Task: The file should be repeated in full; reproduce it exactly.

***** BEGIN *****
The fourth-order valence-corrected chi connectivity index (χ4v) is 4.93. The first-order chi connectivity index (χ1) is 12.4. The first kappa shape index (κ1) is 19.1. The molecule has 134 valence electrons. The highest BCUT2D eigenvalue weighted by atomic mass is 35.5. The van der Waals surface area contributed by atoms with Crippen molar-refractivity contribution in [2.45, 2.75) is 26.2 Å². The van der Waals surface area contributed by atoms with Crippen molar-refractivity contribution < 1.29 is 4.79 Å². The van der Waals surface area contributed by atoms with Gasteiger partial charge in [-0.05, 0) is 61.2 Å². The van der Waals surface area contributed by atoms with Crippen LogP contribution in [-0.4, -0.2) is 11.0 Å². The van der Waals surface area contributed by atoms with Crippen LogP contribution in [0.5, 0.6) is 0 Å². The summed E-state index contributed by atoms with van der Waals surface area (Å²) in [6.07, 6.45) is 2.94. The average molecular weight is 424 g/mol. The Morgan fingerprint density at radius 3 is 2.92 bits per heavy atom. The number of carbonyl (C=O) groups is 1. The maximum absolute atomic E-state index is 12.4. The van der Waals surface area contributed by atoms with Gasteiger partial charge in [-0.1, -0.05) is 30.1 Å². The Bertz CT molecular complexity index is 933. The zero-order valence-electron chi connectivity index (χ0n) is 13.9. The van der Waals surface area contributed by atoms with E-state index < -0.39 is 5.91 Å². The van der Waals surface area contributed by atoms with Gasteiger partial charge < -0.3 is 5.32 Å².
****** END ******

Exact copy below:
The fourth-order valence-corrected chi connectivity index (χ4v) is 4.93. The first-order chi connectivity index (χ1) is 12.4. The first kappa shape index (κ1) is 19.1. The molecule has 134 valence electrons. The highest BCUT2D eigenvalue weighted by atomic mass is 35.5. The van der Waals surface area contributed by atoms with Crippen molar-refractivity contribution in [2.45, 2.75) is 26.2 Å². The van der Waals surface area contributed by atoms with Crippen molar-refractivity contribution < 1.29 is 4.79 Å². The van der Waals surface area contributed by atoms with Gasteiger partial charge in [-0.05, 0) is 61.2 Å². The van der Waals surface area contributed by atoms with Crippen LogP contribution in [-0.4, -0.2) is 11.0 Å². The van der Waals surface area contributed by atoms with Crippen LogP contribution in [0.5, 0.6) is 0 Å². The summed E-state index contributed by atoms with van der Waals surface area (Å²) in [6.07, 6.45) is 2.94. The average molecular weight is 424 g/mol. The Morgan fingerprint density at radius 3 is 2.92 bits per heavy atom. The number of carbonyl (C=O) groups is 1. The maximum absolute atomic E-state index is 12.4. The van der Waals surface area contributed by atoms with Gasteiger partial charge in [-0.1, -0.05) is 30.1 Å². The Bertz CT molecular complexity index is 933. The zero-order valence-electron chi connectivity index (χ0n) is 13.9. The van der Waals surface area contributed by atoms with E-state index < -0.39 is 5.91 Å². The van der Waals surface area contributed by atoms with Gasteiger partial charge < -0.3 is 5.32 Å².